Transduction is a method of bacterial gene transfer mediated by viruses. It is a type of horizontal gene transfer because it occurs from the surrounding cells or environment rather than from the parents to offspring (vertically).
To learn more about horizontal and vertical gene transfer, a brief outline of this process is found just under the table of contents in this article.
Here, you will learn about how physiological processes and resources (enzymes) in viruses are used for genetic engineering of bacteria.
Specifically, we will first discuss the details of the transduction process as it occurs in nature. Thereafter, we will describe how this process is optimized by scientists to be used as an effective gene transfer tool in bacteria.
Historical fact: Transduction was discovered by scientists Joshua Lederberg and Norton Zinder during their work at the University of Wisconsin-Madison and was first reported in the bacterium Salmonella.
Introduction to bacteriophages
Transduction is the process of gene transfer where viruses act as the vector, or gene transportation vehicle. For this process a special type of virus is required, which infects bacterial cells. These viruses are known as “bacteriophages.”
Figure 1. Pictorial representation of a labeled lambda phage, a model bacteriophage.
Bacteriophages are the mediators of transduction. As described briefly in our bacterial transformation article and depicted in figure 2 below, once a bacteriophage infects a bacterial cell, the first step is injecting its genetic material into the host cell’s cytoplasm.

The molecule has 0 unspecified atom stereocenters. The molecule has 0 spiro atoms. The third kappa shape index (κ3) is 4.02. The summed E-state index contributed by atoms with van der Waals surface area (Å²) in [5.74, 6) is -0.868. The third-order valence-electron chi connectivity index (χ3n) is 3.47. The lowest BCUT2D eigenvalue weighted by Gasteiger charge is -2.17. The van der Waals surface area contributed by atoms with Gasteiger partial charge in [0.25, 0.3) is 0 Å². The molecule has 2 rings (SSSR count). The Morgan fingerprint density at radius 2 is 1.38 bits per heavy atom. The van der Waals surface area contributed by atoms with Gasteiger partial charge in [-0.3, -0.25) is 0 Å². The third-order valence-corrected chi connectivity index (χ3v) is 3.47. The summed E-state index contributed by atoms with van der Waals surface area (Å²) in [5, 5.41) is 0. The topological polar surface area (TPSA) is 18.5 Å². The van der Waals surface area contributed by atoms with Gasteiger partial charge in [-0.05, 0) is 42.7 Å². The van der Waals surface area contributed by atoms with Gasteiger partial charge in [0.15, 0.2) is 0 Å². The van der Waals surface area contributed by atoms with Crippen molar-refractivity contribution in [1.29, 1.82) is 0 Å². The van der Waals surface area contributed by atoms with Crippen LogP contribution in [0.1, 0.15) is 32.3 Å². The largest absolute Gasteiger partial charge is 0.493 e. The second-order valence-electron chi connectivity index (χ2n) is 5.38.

The infection now can adopt one of two options:
The gene replication and expression systems of the host bacterial cell are hijacked by the phage; these physiological systems are now used for replication and expression of the injected phage genome. This leads to the synthesis of new phage particles. During the hijacking process of new phage synthesis, parts of the host DNA may also get packed in the bacteriophage capsids. As a result, this forms the first step of the gene transfer process.
Subsequently, these newly formed phages lyse the host cell and emerge out into the extracellular environment. Since lysis of the host is involved in this mechanism, it is called the “lytic cycle”. Following this, they go on to infect surrounding bacteria.
Figure 2: Lytic cycle. 1) Phage infects the host cell and injects its genome into the host cytosol. 2) Phage genes are synthesized and expressed leading to more phage particle production. The host genome is chopped off. 3) Donor cell lysis by lytic phage. The host cell is ultimately lysed with numerous phage particles bursting out of it. While most phage particles have their own genetic element (in pink), 0.1% of phages have part of the host cell’s DNA (in green). These are the transducing particles. This makes the host cell the “donor”. 4) Recipient cell infected with a transducing particle. 5) Homologous recombination between transduced donor DNA fragment and the corresponding recipient locus. 6) Transductant.
Among the newly formed emerging phages, a few may pack parts of the host genome in their capsids instead of their own genetic material. This gives rise to an interesting scenario in the second infection cycle.
Bacteriophages having their own genetic material might infect surrounding bacterial cells. This results in the same lytic cycle.
However, there will be a few bacterial cells that are infected by phages having packed part of the previous host’s DNA instead of the viral genetic element in their capsids.
Such phages are known as transducing particles. Once a transducing phage infects a second host bacterium, the previous host’s DNA is injected into its cytoplasm instead of the viral genes.
The DNA fragment from the donor (first host) now recombines with the genome of the current host (recipient).
This comprises the second and final event in the gene transfer process from one bacterium (first host that underwent lysis, this cell is the donor) to another (the second host, which is the recipient in this case).
The recipient host cell that received genetic material via transduction is called a “transductant.”